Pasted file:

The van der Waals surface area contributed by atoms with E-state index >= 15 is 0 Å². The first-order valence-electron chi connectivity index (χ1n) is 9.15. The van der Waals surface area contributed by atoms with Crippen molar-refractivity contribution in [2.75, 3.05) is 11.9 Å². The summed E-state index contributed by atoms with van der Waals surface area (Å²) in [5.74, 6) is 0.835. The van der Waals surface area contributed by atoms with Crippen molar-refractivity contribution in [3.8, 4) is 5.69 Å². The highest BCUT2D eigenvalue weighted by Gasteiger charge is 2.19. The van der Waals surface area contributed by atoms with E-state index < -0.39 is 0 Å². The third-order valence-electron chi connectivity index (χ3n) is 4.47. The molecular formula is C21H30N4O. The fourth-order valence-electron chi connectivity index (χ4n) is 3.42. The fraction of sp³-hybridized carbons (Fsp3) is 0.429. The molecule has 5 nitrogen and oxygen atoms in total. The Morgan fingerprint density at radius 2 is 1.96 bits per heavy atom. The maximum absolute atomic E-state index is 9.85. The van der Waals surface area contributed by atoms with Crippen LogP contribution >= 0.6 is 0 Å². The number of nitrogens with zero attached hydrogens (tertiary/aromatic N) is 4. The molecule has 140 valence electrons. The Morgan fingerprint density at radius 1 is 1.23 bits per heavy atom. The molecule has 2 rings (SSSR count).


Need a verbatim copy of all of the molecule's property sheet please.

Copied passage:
The van der Waals surface area contributed by atoms with E-state index >= 15 is 0 Å². The first-order valence-electron chi connectivity index (χ1n) is 9.15. The van der Waals surface area contributed by atoms with Crippen molar-refractivity contribution in [2.75, 3.05) is 11.9 Å². The summed E-state index contributed by atoms with van der Waals surface area (Å²) in [5.74, 6) is 0.835. The van der Waals surface area contributed by atoms with Crippen molar-refractivity contribution in [3.8, 4) is 5.69 Å². The highest BCUT2D eigenvalue weighted by Gasteiger charge is 2.19. The van der Waals surface area contributed by atoms with E-state index < -0.39 is 0 Å². The third-order valence-electron chi connectivity index (χ3n) is 4.47. The molecular formula is C21H30N4O. The fourth-order valence-electron chi connectivity index (χ4n) is 3.42. The fraction of sp³-hybridized carbons (Fsp3) is 0.429. The molecule has 5 nitrogen and oxygen atoms in total. The Morgan fingerprint density at radius 2 is 1.96 bits per heavy atom. The maximum absolute atomic E-state index is 9.85. The van der Waals surface area contributed by atoms with Crippen LogP contribution >= 0.6 is 0 Å². The number of nitrogens with zero attached hydrogens (tertiary/aromatic N) is 4. The molecule has 140 valence electrons. The Morgan fingerprint density at radius 1 is 1.23 bits per heavy atom. The molecule has 2 rings (SSSR count).